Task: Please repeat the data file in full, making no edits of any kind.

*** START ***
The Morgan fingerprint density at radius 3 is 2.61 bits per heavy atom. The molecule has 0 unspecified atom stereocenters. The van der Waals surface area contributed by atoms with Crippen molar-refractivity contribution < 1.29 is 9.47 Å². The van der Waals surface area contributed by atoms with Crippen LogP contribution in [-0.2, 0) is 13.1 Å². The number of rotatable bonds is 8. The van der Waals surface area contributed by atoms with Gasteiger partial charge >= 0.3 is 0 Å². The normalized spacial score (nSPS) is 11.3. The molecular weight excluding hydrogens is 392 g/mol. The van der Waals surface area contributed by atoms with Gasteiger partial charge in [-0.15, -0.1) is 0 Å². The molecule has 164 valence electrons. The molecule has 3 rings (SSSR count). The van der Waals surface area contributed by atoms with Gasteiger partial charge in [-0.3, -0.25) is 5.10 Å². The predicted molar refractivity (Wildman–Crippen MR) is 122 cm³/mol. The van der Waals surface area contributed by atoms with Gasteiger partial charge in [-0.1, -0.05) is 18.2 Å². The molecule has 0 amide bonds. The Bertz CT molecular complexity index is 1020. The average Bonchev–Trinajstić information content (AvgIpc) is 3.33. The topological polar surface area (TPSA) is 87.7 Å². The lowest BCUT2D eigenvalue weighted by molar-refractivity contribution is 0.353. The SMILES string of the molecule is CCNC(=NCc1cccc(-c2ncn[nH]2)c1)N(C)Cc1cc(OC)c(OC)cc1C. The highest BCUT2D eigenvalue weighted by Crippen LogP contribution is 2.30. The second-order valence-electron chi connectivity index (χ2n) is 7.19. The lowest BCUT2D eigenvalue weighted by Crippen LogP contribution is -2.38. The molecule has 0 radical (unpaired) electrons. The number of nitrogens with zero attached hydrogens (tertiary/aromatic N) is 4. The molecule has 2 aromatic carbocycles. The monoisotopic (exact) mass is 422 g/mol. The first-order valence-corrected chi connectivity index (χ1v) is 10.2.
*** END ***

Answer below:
The Morgan fingerprint density at radius 3 is 2.61 bits per heavy atom. The molecule has 0 unspecified atom stereocenters. The van der Waals surface area contributed by atoms with Crippen molar-refractivity contribution < 1.29 is 9.47 Å². The van der Waals surface area contributed by atoms with Crippen LogP contribution in [-0.2, 0) is 13.1 Å². The number of rotatable bonds is 8. The van der Waals surface area contributed by atoms with Gasteiger partial charge >= 0.3 is 0 Å². The normalized spacial score (nSPS) is 11.3. The molecular weight excluding hydrogens is 392 g/mol. The van der Waals surface area contributed by atoms with Gasteiger partial charge in [-0.15, -0.1) is 0 Å². The molecule has 164 valence electrons. The molecule has 3 rings (SSSR count). The van der Waals surface area contributed by atoms with Gasteiger partial charge in [-0.3, -0.25) is 5.10 Å². The predicted molar refractivity (Wildman–Crippen MR) is 122 cm³/mol. The van der Waals surface area contributed by atoms with Gasteiger partial charge in [-0.1, -0.05) is 18.2 Å². The molecule has 0 amide bonds. The Bertz CT molecular complexity index is 1020. The average Bonchev–Trinajstić information content (AvgIpc) is 3.33. The topological polar surface area (TPSA) is 87.7 Å². The lowest BCUT2D eigenvalue weighted by molar-refractivity contribution is 0.353. The SMILES string of the molecule is CCNC(=NCc1cccc(-c2ncn[nH]2)c1)N(C)Cc1cc(OC)c(OC)cc1C. The highest BCUT2D eigenvalue weighted by Crippen LogP contribution is 2.30. The second-order valence-electron chi connectivity index (χ2n) is 7.19. The lowest BCUT2D eigenvalue weighted by Crippen LogP contribution is -2.38. The molecule has 0 radical (unpaired) electrons. The number of nitrogens with zero attached hydrogens (tertiary/aromatic N) is 4. The molecule has 2 aromatic carbocycles. The monoisotopic (exact) mass is 422 g/mol. The first-order valence-corrected chi connectivity index (χ1v) is 10.2.